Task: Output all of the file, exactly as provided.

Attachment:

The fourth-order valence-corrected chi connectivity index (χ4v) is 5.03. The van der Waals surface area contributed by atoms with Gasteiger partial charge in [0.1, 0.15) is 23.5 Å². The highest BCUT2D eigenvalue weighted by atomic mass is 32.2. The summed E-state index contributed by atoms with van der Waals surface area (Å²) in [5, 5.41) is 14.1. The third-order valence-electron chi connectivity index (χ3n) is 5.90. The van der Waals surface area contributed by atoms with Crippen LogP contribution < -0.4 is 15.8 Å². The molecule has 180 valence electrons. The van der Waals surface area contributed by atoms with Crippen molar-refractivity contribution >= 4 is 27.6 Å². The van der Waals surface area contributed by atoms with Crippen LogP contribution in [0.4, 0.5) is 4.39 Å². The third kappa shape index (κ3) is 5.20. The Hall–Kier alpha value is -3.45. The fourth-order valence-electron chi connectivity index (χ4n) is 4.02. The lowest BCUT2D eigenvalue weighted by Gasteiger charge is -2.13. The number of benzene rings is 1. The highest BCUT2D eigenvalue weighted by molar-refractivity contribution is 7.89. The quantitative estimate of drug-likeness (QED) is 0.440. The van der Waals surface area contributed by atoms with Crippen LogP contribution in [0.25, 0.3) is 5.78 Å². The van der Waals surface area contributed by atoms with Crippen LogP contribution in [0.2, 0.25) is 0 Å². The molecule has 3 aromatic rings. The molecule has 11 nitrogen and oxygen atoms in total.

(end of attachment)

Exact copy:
The fourth-order valence-corrected chi connectivity index (χ4v) is 5.03. The van der Waals surface area contributed by atoms with Gasteiger partial charge in [0.1, 0.15) is 23.5 Å². The highest BCUT2D eigenvalue weighted by atomic mass is 32.2. The summed E-state index contributed by atoms with van der Waals surface area (Å²) in [5, 5.41) is 14.1. The third-order valence-electron chi connectivity index (χ3n) is 5.90. The van der Waals surface area contributed by atoms with Crippen LogP contribution < -0.4 is 15.8 Å². The molecule has 180 valence electrons. The van der Waals surface area contributed by atoms with Crippen molar-refractivity contribution >= 4 is 27.6 Å². The van der Waals surface area contributed by atoms with Crippen LogP contribution in [0.4, 0.5) is 4.39 Å². The third kappa shape index (κ3) is 5.20. The Hall–Kier alpha value is -3.45. The fourth-order valence-electron chi connectivity index (χ4n) is 4.02. The lowest BCUT2D eigenvalue weighted by Gasteiger charge is -2.13. The number of benzene rings is 1. The highest BCUT2D eigenvalue weighted by molar-refractivity contribution is 7.89. The quantitative estimate of drug-likeness (QED) is 0.440. The van der Waals surface area contributed by atoms with Crippen LogP contribution in [0.25, 0.3) is 5.78 Å². The van der Waals surface area contributed by atoms with Crippen LogP contribution in [0.2, 0.25) is 0 Å². The molecule has 3 aromatic rings. The molecule has 11 nitrogen and oxygen atoms in total.